When it comes to creating an ideal wildlife habitat in your garden you need to consider the following – water, food, shelter and space.
Planning Your Wildlife Garden
You need to think horizontally and vertically when considering the area of your garden in which you’re planning to attract wildlife to. By horizontal, this means the area of ground at soil level, both length and width, you have to play with and the vertical means from the soil up to the canopy formed by the highest branches of any trees. There’s also the other ‘bits’ – those smaller trees and shrubs where certain species live and the area beneath the soil too. Shrubs and trees are the main two components of wildlife garden design as they provide shelter and are also excellent sources for finding food.
Things to Consider
When planting trees and shrubs, you need to ask yourself how much shade from the sun they’ll provide, if they’ll attract food sources and whether or not they’re evergreen or do they shed their leaves in autumn. These questions will all have a major impact upon the kind of habitat you’re looking to create. The type of birds you may want to attract will also have an implication for the type of trees you may wish to plant. Some birds prefer berries, for example, others like an intense concentration of trees whilst others prefer open meadow land so it’s important to gain an understanding of a particular species of bird’s nesting habits. It may well be that your best option would be to build or make a bird box. Think about feeders. Different species of birds prefer to feed in a particular way. Some like clinging onto bird feeders, others like bird tables and some prefer to eat on the ground. On this note, what type of food are you going to put out? Not all birds like the same food.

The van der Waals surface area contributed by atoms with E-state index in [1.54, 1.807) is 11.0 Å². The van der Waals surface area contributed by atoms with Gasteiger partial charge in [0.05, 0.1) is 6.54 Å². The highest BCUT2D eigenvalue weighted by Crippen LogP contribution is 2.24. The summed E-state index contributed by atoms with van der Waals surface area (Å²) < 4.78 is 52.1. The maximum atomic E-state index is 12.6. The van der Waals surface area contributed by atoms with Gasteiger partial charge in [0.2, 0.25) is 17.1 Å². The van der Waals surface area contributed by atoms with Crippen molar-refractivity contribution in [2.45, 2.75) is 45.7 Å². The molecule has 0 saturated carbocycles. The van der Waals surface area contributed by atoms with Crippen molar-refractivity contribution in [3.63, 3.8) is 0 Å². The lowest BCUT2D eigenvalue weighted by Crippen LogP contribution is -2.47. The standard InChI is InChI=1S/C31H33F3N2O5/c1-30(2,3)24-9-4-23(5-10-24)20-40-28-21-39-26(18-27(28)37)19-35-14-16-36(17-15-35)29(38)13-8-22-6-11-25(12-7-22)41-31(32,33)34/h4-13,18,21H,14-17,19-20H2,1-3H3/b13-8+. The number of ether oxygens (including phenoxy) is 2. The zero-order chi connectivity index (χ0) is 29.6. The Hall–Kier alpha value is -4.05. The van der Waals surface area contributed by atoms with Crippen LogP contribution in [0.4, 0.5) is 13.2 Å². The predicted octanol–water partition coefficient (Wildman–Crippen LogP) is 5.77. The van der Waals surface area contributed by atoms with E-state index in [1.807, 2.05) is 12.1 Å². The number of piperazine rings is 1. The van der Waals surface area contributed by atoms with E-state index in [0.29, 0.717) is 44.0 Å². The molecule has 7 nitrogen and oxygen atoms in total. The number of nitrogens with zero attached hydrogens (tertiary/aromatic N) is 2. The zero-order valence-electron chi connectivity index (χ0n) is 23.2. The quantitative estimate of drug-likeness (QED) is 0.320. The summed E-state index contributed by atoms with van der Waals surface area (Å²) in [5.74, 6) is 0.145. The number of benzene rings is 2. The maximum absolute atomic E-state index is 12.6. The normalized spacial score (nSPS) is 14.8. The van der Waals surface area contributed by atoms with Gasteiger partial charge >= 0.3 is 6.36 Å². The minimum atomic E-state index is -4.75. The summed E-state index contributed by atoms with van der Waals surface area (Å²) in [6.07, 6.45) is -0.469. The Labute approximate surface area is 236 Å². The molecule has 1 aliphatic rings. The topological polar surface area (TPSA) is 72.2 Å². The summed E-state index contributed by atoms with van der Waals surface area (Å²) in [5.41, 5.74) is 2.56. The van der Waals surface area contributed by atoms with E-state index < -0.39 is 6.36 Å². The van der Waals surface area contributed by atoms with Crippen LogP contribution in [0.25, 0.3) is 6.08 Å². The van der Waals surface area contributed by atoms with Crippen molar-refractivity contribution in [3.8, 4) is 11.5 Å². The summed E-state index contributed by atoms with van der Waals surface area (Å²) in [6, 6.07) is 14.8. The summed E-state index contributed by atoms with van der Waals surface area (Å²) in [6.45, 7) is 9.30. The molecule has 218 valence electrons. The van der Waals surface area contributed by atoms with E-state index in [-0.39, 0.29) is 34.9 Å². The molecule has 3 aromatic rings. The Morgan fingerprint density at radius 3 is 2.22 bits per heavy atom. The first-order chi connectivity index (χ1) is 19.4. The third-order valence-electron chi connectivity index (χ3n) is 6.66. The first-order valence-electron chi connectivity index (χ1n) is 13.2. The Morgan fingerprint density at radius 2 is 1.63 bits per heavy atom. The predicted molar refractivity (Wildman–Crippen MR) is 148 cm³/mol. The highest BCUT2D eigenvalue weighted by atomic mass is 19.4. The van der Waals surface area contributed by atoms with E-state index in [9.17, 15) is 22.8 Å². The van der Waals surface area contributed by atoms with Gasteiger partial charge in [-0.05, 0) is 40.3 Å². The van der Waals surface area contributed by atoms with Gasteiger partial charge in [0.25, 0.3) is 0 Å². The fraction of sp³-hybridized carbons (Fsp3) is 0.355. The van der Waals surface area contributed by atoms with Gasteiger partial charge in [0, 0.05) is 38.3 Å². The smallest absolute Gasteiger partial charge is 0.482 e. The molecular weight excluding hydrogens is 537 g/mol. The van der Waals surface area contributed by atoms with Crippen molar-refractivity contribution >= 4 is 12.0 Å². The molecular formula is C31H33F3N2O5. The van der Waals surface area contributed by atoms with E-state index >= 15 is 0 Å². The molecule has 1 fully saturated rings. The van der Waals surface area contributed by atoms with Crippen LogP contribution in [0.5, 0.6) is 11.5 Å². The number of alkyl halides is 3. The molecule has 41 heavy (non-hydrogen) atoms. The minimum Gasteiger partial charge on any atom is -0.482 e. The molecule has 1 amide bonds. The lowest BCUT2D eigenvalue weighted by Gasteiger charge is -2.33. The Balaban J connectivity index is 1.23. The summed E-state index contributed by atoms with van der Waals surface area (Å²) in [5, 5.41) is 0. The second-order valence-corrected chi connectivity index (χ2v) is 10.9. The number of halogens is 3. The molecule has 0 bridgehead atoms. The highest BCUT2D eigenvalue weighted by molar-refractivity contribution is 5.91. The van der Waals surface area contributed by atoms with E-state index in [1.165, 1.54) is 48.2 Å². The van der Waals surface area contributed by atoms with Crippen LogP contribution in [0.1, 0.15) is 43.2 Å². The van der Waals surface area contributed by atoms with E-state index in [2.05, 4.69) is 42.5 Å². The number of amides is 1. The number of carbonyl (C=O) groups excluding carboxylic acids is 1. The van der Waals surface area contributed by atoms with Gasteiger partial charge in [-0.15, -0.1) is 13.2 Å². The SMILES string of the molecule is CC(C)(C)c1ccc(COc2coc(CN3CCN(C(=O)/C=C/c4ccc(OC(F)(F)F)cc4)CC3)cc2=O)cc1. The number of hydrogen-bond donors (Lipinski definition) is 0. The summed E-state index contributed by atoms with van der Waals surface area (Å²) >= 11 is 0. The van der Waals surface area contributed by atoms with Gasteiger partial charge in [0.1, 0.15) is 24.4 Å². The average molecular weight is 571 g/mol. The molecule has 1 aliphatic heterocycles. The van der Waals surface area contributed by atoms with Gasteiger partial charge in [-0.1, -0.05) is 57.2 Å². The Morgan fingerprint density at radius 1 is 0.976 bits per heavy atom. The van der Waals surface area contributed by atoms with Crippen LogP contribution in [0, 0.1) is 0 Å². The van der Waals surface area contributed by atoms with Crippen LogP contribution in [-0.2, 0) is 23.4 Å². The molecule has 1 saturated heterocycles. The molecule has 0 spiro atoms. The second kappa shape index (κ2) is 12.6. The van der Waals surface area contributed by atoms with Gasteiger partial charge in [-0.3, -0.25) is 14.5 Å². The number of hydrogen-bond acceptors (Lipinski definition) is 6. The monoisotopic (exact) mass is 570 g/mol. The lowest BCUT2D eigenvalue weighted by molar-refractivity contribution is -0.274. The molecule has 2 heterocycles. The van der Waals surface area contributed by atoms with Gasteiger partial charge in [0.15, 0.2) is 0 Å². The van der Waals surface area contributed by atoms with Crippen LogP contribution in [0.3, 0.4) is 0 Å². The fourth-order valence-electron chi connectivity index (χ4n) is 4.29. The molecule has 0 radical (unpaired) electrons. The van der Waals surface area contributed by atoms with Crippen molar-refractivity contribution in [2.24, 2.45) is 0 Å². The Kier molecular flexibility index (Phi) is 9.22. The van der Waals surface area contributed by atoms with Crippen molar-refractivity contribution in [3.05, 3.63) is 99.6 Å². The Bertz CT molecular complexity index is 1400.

What about butterflies and bees? If you want these to grace your garden, you’ll need to include nectar bearing plants and, as far as bees go, if you use insecticides you may need to rethink your strategy about effective pest control or you may end up killing them off. If you want to attract toads, frogs and newts etc., you’re going to need a pond with shade nearby and which is designed to provide easy access to and from water and land.
Small mammals are usually able to fend for themselves more readily but if you aim to attract more into your garden, remember that it’s highly likely that you could be attracting rodents too which might be something to bear in mind.
What is important overall is to strike the perfect ecological balance so that the 4 basic habitat needs are met for all the creatures you intend to ‘invite’ into your garden. No doubt, you’ll want to attract some species more than others but, as a consequence of designing the right setting for those whom you wish to set up residence in your garden, you might also be creating the perfect environment for others whom you regard as a menace or pest. Doing your research first and adapting that to suit both the size and the composition of your garden will be important and it’s well worth seeking advice from your local garden centre first before putting any plans into action.